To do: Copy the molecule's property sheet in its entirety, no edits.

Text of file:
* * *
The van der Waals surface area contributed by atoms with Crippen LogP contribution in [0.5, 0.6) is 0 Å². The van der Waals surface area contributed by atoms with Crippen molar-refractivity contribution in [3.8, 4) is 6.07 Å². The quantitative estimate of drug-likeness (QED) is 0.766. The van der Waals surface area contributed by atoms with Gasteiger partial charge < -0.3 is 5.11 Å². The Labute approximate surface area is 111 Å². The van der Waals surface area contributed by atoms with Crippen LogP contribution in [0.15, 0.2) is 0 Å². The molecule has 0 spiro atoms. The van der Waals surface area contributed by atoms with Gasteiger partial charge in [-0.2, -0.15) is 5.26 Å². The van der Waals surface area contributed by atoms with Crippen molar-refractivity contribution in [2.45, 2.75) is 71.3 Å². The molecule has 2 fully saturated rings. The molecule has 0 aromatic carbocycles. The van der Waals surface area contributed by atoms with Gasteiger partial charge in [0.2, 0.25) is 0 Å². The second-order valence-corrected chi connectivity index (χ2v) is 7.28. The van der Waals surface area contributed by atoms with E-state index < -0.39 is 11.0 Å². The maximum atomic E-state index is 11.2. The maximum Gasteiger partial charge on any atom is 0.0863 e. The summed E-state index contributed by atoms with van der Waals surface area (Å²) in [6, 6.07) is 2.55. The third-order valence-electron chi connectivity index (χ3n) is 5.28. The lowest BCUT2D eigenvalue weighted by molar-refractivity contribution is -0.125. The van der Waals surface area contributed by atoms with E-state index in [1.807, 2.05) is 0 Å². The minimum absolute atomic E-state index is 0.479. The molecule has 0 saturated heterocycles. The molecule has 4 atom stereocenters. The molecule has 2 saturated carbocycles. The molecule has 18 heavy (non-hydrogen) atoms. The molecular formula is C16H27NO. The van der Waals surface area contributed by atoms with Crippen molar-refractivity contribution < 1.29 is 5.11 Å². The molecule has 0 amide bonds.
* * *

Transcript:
The van der Waals surface area contributed by atoms with Crippen LogP contribution in [0.5, 0.6) is 0 Å². The van der Waals surface area contributed by atoms with Crippen molar-refractivity contribution in [3.8, 4) is 6.07 Å². The quantitative estimate of drug-likeness (QED) is 0.766. The van der Waals surface area contributed by atoms with Gasteiger partial charge < -0.3 is 5.11 Å². The Labute approximate surface area is 111 Å². The van der Waals surface area contributed by atoms with Crippen LogP contribution in [0.15, 0.2) is 0 Å². The molecule has 0 spiro atoms. The van der Waals surface area contributed by atoms with Gasteiger partial charge in [-0.2, -0.15) is 5.26 Å². The van der Waals surface area contributed by atoms with Crippen molar-refractivity contribution in [2.45, 2.75) is 71.3 Å². The molecule has 2 fully saturated rings. The molecule has 0 aromatic carbocycles. The van der Waals surface area contributed by atoms with Gasteiger partial charge in [0.2, 0.25) is 0 Å². The second-order valence-corrected chi connectivity index (χ2v) is 7.28. The van der Waals surface area contributed by atoms with E-state index < -0.39 is 11.0 Å². The maximum atomic E-state index is 11.2. The maximum Gasteiger partial charge on any atom is 0.0863 e. The summed E-state index contributed by atoms with van der Waals surface area (Å²) in [6, 6.07) is 2.55. The third-order valence-electron chi connectivity index (χ3n) is 5.28. The lowest BCUT2D eigenvalue weighted by molar-refractivity contribution is -0.125. The van der Waals surface area contributed by atoms with E-state index in [1.807, 2.05) is 0 Å². The minimum absolute atomic E-state index is 0.479. The molecule has 0 saturated heterocycles. The molecule has 4 atom stereocenters. The molecule has 2 saturated carbocycles. The molecule has 18 heavy (non-hydrogen) atoms. The molecular formula is C16H27NO. The van der Waals surface area contributed by atoms with Crippen molar-refractivity contribution < 1.29 is 5.11 Å². The molecule has 0 amide bonds.